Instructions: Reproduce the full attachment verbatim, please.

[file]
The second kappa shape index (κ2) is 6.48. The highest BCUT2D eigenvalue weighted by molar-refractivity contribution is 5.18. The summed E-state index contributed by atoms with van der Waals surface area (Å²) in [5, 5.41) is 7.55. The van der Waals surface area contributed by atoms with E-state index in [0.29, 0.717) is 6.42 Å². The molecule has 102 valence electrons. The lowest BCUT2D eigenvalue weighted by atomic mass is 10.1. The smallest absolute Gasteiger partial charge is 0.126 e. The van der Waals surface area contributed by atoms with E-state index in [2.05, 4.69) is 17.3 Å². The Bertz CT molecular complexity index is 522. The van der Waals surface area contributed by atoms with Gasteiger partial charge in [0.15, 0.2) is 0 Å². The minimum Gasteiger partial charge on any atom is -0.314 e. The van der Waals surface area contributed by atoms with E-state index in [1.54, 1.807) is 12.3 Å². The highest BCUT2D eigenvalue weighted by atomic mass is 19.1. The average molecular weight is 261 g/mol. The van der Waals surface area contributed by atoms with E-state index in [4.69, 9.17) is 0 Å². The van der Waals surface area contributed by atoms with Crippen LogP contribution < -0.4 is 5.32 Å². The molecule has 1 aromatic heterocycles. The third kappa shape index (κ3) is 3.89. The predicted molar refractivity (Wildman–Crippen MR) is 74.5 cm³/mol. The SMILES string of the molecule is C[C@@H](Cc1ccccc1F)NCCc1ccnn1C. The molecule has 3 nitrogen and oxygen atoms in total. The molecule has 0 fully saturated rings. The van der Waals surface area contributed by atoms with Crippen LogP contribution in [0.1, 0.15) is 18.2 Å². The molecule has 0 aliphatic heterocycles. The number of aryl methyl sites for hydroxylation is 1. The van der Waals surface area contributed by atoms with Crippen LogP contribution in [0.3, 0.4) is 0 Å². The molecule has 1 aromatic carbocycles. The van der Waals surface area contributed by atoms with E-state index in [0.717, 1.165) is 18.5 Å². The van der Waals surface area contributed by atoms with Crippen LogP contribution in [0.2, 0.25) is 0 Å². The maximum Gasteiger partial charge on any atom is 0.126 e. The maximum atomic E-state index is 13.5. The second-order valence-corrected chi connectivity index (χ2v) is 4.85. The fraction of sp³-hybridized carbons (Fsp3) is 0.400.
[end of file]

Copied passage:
The second kappa shape index (κ2) is 6.48. The highest BCUT2D eigenvalue weighted by molar-refractivity contribution is 5.18. The summed E-state index contributed by atoms with van der Waals surface area (Å²) in [5, 5.41) is 7.55. The van der Waals surface area contributed by atoms with E-state index in [0.29, 0.717) is 6.42 Å². The molecule has 102 valence electrons. The lowest BCUT2D eigenvalue weighted by atomic mass is 10.1. The smallest absolute Gasteiger partial charge is 0.126 e. The van der Waals surface area contributed by atoms with E-state index in [2.05, 4.69) is 17.3 Å². The Bertz CT molecular complexity index is 522. The van der Waals surface area contributed by atoms with Gasteiger partial charge in [0.15, 0.2) is 0 Å². The minimum Gasteiger partial charge on any atom is -0.314 e. The van der Waals surface area contributed by atoms with E-state index in [1.54, 1.807) is 12.3 Å². The highest BCUT2D eigenvalue weighted by atomic mass is 19.1. The average molecular weight is 261 g/mol. The van der Waals surface area contributed by atoms with E-state index in [4.69, 9.17) is 0 Å². The van der Waals surface area contributed by atoms with Crippen LogP contribution < -0.4 is 5.32 Å². The molecule has 1 aromatic heterocycles. The third kappa shape index (κ3) is 3.89. The predicted molar refractivity (Wildman–Crippen MR) is 74.5 cm³/mol. The SMILES string of the molecule is C[C@@H](Cc1ccccc1F)NCCc1ccnn1C. The molecule has 3 nitrogen and oxygen atoms in total. The molecule has 0 fully saturated rings. The van der Waals surface area contributed by atoms with Crippen LogP contribution in [0.1, 0.15) is 18.2 Å². The molecule has 0 aliphatic heterocycles. The number of aryl methyl sites for hydroxylation is 1. The van der Waals surface area contributed by atoms with Crippen LogP contribution in [0.3, 0.4) is 0 Å². The molecule has 1 aromatic carbocycles. The van der Waals surface area contributed by atoms with E-state index in [0.717, 1.165) is 18.5 Å². The van der Waals surface area contributed by atoms with Crippen LogP contribution in [0.2, 0.25) is 0 Å². The maximum Gasteiger partial charge on any atom is 0.126 e. The maximum atomic E-state index is 13.5. The second-order valence-corrected chi connectivity index (χ2v) is 4.85. The fraction of sp³-hybridized carbons (Fsp3) is 0.400.